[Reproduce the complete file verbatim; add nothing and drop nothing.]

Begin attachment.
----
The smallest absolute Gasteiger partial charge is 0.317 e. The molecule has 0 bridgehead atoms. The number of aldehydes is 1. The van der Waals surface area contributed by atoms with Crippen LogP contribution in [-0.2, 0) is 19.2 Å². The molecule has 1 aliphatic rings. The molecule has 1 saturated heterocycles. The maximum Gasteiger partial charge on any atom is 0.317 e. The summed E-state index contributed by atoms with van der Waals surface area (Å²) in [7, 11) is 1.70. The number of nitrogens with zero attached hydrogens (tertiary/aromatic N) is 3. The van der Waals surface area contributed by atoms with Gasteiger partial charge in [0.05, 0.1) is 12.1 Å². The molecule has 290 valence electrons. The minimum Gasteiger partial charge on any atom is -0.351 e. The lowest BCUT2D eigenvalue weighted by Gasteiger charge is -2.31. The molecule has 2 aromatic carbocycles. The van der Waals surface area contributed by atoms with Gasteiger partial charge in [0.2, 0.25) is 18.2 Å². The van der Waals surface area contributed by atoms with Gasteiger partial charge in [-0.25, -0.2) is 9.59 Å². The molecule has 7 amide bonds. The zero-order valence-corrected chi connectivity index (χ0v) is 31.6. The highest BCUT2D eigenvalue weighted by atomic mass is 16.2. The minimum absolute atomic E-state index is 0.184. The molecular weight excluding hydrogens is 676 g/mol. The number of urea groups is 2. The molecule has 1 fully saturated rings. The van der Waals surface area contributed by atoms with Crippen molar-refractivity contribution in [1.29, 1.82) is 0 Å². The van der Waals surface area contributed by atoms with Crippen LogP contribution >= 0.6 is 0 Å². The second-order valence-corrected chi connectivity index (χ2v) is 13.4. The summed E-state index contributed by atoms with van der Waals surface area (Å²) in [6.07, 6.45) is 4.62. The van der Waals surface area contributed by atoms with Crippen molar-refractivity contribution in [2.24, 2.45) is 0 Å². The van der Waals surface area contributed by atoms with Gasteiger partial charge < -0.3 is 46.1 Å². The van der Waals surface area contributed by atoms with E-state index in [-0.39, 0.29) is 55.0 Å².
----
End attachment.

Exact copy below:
The smallest absolute Gasteiger partial charge is 0.317 e. The molecule has 0 bridgehead atoms. The number of aldehydes is 1. The van der Waals surface area contributed by atoms with Crippen LogP contribution in [-0.2, 0) is 19.2 Å². The molecule has 1 aliphatic rings. The molecule has 1 saturated heterocycles. The maximum Gasteiger partial charge on any atom is 0.317 e. The summed E-state index contributed by atoms with van der Waals surface area (Å²) in [7, 11) is 1.70. The number of nitrogens with zero attached hydrogens (tertiary/aromatic N) is 3. The van der Waals surface area contributed by atoms with Gasteiger partial charge in [0.05, 0.1) is 12.1 Å². The molecule has 290 valence electrons. The minimum Gasteiger partial charge on any atom is -0.351 e. The lowest BCUT2D eigenvalue weighted by Gasteiger charge is -2.31. The molecule has 2 aromatic carbocycles. The van der Waals surface area contributed by atoms with Gasteiger partial charge in [0.2, 0.25) is 18.2 Å². The van der Waals surface area contributed by atoms with Gasteiger partial charge in [-0.25, -0.2) is 9.59 Å². The molecule has 7 amide bonds. The zero-order valence-corrected chi connectivity index (χ0v) is 31.6. The highest BCUT2D eigenvalue weighted by atomic mass is 16.2. The minimum absolute atomic E-state index is 0.184. The molecular weight excluding hydrogens is 676 g/mol. The number of urea groups is 2. The molecule has 1 fully saturated rings. The van der Waals surface area contributed by atoms with Crippen molar-refractivity contribution in [1.29, 1.82) is 0 Å². The van der Waals surface area contributed by atoms with Crippen LogP contribution >= 0.6 is 0 Å². The second-order valence-corrected chi connectivity index (χ2v) is 13.4. The summed E-state index contributed by atoms with van der Waals surface area (Å²) in [6.07, 6.45) is 4.62. The van der Waals surface area contributed by atoms with Crippen molar-refractivity contribution in [2.24, 2.45) is 0 Å². The van der Waals surface area contributed by atoms with Gasteiger partial charge < -0.3 is 46.1 Å². The van der Waals surface area contributed by atoms with E-state index in [-0.39, 0.29) is 55.0 Å².